Localized kyphosis

Overriding C1 over tip of odontoid (C2)

Persistence of basilar odontoid synchondrosis

syndrome and increases the risk of cervical SCI during sports participation or in the setting of acute trauma. 9 Atlantoaxial rotatory subluxation is also seen in patients with Marfan syndrome. Congenital cervical spinal stenosis can put young people at higher risk for transient quadriplegia after head and neck trauma in sports or other settings. The Torg ratio, a historical a radiographic measure of spinal stenosis, is defined as the measurement of the spinal canal diameter to the vertebral body width (Figure 5). A ratio of 0.8 or less may be indicative of cervical stenosis and therefore a higher risk of neuropraxia. 10 However, more recent studies have shown that although a Torg ratio of less than 0.8 is common, neuropraxia is not. Furthermore, the actual diagnosis of spinal stenosis is made with much greater accuracy with

magnetic resonance imaging (MRI) and is the preferred method of evaluation. Other predisposing factors include history of previous cervical spine injury or cervical spine arthritis, Klippel-Feil syndrome (congenital fusion of 2 cervical vertebrae with possible associated defects including scoliosis, renal anomalies, Sprengel deformity, deafness, and congenital heart disease) (Figure 6), and Larsen syndrome (associated with vertebral hypoplasia and multiple joint dislocations, short fingernails, and flat facies). Any person with a syndrome that is associated with cervical spine abnormalities may be considered to have an increased risk of cervical spine injury.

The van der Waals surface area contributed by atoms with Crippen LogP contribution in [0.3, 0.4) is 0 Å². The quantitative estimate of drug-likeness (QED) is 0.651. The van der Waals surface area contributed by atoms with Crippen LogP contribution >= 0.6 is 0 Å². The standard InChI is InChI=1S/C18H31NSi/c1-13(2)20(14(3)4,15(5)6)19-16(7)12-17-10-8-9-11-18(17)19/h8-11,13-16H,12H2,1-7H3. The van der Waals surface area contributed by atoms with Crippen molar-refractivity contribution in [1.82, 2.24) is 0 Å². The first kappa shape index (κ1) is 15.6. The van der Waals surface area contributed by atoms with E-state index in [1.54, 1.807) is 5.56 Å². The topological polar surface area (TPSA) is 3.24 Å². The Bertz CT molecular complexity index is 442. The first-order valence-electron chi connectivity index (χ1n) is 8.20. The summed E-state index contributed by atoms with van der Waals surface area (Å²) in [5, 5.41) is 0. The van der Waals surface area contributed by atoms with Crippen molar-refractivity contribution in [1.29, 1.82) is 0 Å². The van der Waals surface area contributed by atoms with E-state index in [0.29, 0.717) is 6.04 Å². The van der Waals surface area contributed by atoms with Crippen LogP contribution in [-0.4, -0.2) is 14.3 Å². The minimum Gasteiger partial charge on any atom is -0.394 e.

MECHANISMS OF INJURY TABLE 2. Normal parameters for imaging measurements of cervical spine. Parameter C-1 facet-occipital condylar distance Atlanto-dens interval C2 on C3 pseudosubluxation C3 on C4 pseudosubluxation Retropharyngeal space at C2 Retrotracheal space at C6 Torg ratio (canal to vertebral body) Space available for cord

Normal Value 5 mm 4 mm 4 mm 3 mm 8 mm 14 mm 0.8 14 mm

Axial compression injuries are the most common type seen in sports and predominantly cause vertical compression fractures (Figure 7), intervertebral disc injuries, and ligamentous injuries, typically to C5-C6. 11 Loss of the normal cervical lordosis that occurs when the head is slightly flexed to about 30°, as is seen in head butting maneuvers, significantly reduces the cervical spine's ability to absorb and dissipate compressive force, and therefore, the spine “buckles.” Axial loading is a common cause of catastrophic cervical spine trauma in football, rugby, ice hockey, gymnastics, diving, and trampoline. 12,13 One of the greatest reductions in the incidence of


Figure 2. Normal wedging of cervical vertebrae, most prominently at C3. With permission, from Radiographics 2003;23:539-60.

associated injury to ligamentous and vascular structures around the spinal cord due to the shear forces exerted during injury. 15,16


Figure 1. Physiologic pseudosubluxation of C2 on C3. With permission, from Clin Radiol 1999;54:377-80.

catastrophic sports-related cervical spine injuries was seen in the 1970s when spearing and head butting were banned in American football. 14 Flexion injuries cause distraction and stress on the posterior ligamentous structures and can lead to ligament rupture. Resulting spine injuries include vertebral body wedge compression fractures (Figure 7), anterior subluxation (Figure 8), facet dislocations (Figure 9), and spinal cord injuries. Hyperextension injuries may result in ligamentous and muscle strains (“whiplash”) or atlas, laminar, or pillar fractures. Dislocation injuries are less common because a significant rotational force is needed. Fracture dislocation injuries can result in an unstable spine requiring urgent operative stabilization and fixation. There is heightened concern for

In the emergency department (ED) or in the field, children who have symptoms suggestive of spinal injury should have their cervical spine immobilized during initial evaluation and management. The